Shillong, July 7: South Block in New Delhi, which houses Prime Minister Narendra Modi, appears to be the most sought-after address in Meghalaya following the April 17 ban on rat-hole coal mining by the National Green Tribunal.
Several representations have been sent to Modi seeking his intervention in the ban, which has apparently dislocated the life of those who are dependent on the “black diamond”.
Shillong Lok Sabha MP Vincent H. Pala, who also hails from the coal-rich belt of East Jaintia Hills, had last month sought a special package from Modi to aid those who had been affected by the ban.
Recently, the Jaintia Marginal Coal Miners and Owners Association and the All-Jaintia Youth Welfare Organisation also wrote to the Prime Minister asking him “not to take away our bread and butter”.
The tribunal’s ban has caused anxiety in this mineral-rich state, although the tribunal had allowed the transportation of the already extracted coal with several riders.
The Meghalaya government had recently expressed hope that it can convince the green tribunal to lift the ban on coal mining while it did not agree with the term “rat-hole” for all coal mining in the state.
In its petition to the Prime Minister, the coal miners’ association apprised Modi on the “adverse impact” of the ban, which had allegedly affected thousands of people in the Jaintia hills region.
“There are many who opined that those poor families who have been benefiting from coal mining are now beginning to starve,” the association’s president, L. Deibormi Rymbai, said.
Rymbai said the association had informed Modi that if the ban continues, starvation would become the order of the day in the Jaintia hills region.
He also claimed that some people, who were earlier depending on coal mining for existence, are now indulging in crime to feed themselves.
The association requested Modi to explore ways as to how the ban could be lifted from Meghalaya.
It also demanded that the green tribunal should no longer have any jurisdiction over the hill state as it falls under the Sixth Schedule of the Constitution.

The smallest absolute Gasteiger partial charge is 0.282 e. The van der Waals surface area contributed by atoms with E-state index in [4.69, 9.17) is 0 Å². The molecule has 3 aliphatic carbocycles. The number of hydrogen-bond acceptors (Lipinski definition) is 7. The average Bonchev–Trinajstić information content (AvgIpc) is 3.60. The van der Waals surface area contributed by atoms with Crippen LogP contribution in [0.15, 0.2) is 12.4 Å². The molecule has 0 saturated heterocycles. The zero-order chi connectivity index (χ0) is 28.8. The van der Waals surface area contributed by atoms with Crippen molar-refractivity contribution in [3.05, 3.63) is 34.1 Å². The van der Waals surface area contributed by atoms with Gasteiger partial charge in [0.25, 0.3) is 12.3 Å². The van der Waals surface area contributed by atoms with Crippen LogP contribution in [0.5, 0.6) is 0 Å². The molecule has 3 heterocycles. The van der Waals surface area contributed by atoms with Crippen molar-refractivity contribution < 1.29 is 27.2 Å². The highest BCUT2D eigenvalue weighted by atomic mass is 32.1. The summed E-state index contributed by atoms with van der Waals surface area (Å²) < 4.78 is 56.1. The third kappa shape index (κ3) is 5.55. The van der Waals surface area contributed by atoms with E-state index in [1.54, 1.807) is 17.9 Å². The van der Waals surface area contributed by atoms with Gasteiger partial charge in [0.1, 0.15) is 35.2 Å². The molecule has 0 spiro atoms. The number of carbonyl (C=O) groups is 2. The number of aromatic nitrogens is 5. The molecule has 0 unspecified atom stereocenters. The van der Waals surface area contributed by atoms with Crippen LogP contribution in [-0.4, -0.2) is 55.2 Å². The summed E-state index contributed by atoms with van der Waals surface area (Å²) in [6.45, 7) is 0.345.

The president of the All-Jaintia Youth Welfare Organisation, M.H. Dkhar, said Modi was informed about the plight of the people of after the ban.
“The blanket ban on coal mining had greatly affected the life and economy of the people of Jaintia hills especially those who belong to the marginalised sections. Tens of thousands of people of Jaintia hills have turned jobless,” Dkhar said.
In its memorandum, the organisation expressed concern that the affected people of the region may be forced to take to crime.
“The most dangerous thing is that if the ban continues, the jobless, frustrated and desperate youth and other affected citizens of the region may be misguided to join anti-social or underground groups. This will pose a dangerous threat to society of the region, the state and the national security as well,” Dkhar claimed.
He said Modi was urged to “use all his might” to intervene, and that it may be withdrawn from Meghalaya soon.
“Please do not take away our bread and butter. Please do not disturb us, but let us live in peace like before,” the organisation claimed to have stated in the memorandum to Modi.
Both the representations were also submitted to Union coal minister Piyush Goyal.